7 WAYS TO MAKE YOUR HOME SUPPORTIVE DURING THE COLD SEASON

 
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We all know the feeling — it’s getting cold outside and while you may be tucking into lovely, warming, balanced foods, doing your best to get a good night’s sleep and practising self-care, you still feel groggy and wake up with a case of the sniffles in the morning. It could be that your home isn’t geared up for the season as much as you are. There are some easy ways for you to make sure your house is supporting you through the cold months — keep reading for my top tips.

1. FILL A THERMOS WITH HOT WATER

Even if you’re at home, save yourself the faff of going back and forth between the kettle and your work station by filling a thermos (or insulated bottle) with hot water or herbal tea to pour and sip on throughout the day. I always keep hot water around, as Ayurveda tells us drinking cold or room temperature water can dampen the Agni.

2. SWITCH YOUR ELECTRIC BLANKET FOR A HOT WATER BOTTLE

If you’ve traded your childhood hot water bottle for its high-tech cousin, the electric blanket, it may be time to go back old-school. Electric blankets emit low-frequency electromagnetic fields, which some researchers believe is linked to health risks, not to mention they use extra energy.

3. KEEP YOUR ROOM COOL AT NIGHT

Rather than keeping your home temperature level all day, mimic the cycle of the sun. By all means, have your heating on so that it’s warm when you come in, but set it so that it starts to cool down before bed to support the natural circadian rhythm that your body understands. If your bedroom is too hot it can upset the rhythm and therefore the quality of your sleep. Then programme the heater to come on and warm up for you in the morning so it’s pleasant when you wake up. Bonus: you will save both money and energy this way.

4. DIY A SLOW COOKER HUMIDIFIER

A humidifier is a huge help when the temperatures dip, to help you sleep without your sinuses giving you grief. If you don’t already own a humidifier, you can easily make your own using a slow cooker! Just fill it with water and leave it on the low setting with the lid off overnight. You can set it up in your bedroom, but just make sure it’s far enough from you so you won’t burn yourself when you get up.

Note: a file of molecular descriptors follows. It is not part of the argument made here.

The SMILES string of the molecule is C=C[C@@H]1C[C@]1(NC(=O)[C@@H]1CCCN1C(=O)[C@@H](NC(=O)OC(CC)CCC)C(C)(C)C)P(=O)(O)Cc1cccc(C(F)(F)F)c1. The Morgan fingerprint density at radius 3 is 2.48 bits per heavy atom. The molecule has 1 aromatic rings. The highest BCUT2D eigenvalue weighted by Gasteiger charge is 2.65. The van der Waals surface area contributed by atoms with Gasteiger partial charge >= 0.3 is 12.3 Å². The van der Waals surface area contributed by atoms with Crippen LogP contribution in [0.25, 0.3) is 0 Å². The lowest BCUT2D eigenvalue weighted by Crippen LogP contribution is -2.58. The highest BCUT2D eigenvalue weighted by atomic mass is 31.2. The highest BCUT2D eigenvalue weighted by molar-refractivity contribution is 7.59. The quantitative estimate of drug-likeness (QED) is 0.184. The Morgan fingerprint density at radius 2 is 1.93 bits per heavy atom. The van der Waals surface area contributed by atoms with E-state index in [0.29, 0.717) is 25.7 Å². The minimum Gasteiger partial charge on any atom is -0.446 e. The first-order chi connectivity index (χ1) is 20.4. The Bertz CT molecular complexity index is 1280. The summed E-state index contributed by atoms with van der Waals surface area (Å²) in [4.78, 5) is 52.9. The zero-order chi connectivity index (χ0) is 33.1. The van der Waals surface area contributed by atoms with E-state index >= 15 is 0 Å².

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5. REPLACE YOUR LIGHTBULBS WITH AN AMBER GLOW VERSION

Fit some amber glow lightbulbs onto lamps and even main ceiling lights, so that when you get home in the evening you can get in the groove with your circadian rhythm. It’s a great way to enjoy low-level lighting that won’t upset melatonin and therefore your sleep, as opposed to using the daylight-mimicking, bright blue-white light from standard lightbulbs (as well as the standard setting on your screens and devices) — check out this article about blue light here. You could also do it the old-fashioned way and live by candlelight — just be careful with the type of candles you buy to make sure you’re not introducing low-level toxicity into your home - look for candles made without paraffin, artificial fragrance or metal wicks. This number from Shiva Rose and the whole line from NEOM Organics are great picks.

6. ASK FOR A BODYCLOCK LIGHT FOR CHRISTMAS

While we’re on the subject of light which is very important all year round but even more so in winter, especially if you spend most of the daylight hours indoors, a bodyclock light/SAD lamp is a great way to live according to the sunlight and help your system adjust to the season. You can either have 2 separate lamps — an alarm that wakes you up with progressive lighting and a SAD lamp that exposes your body to more light than you might get otherwise at this time of year and helps prevent seasonal affective disorder — or one lamp that does both. The goal is to get adequate daylight during the day and a candlelight-type glow in the evening. Importantly, make sure to set any of your devices that allow it to automatically switch to this more orange or amber light after sunset. Don’t forget to look at the blue light article here if you haven’t already!

7. INSTALL AN INFRARED HEATER

Get an infrared heater for a healthy kind of heat, like you’ll find in yoga studios and spas. This heats directly what’s in front of it rather than the air, which is also more economical and means that it doesn’t churn up dust like a fan heater or a normal radiator which works by convection. It’s also more eco if you have an open-plan home so that you’re not just heating the upper levels, but rather the area that you are sitting in.

Jasmine Hemsley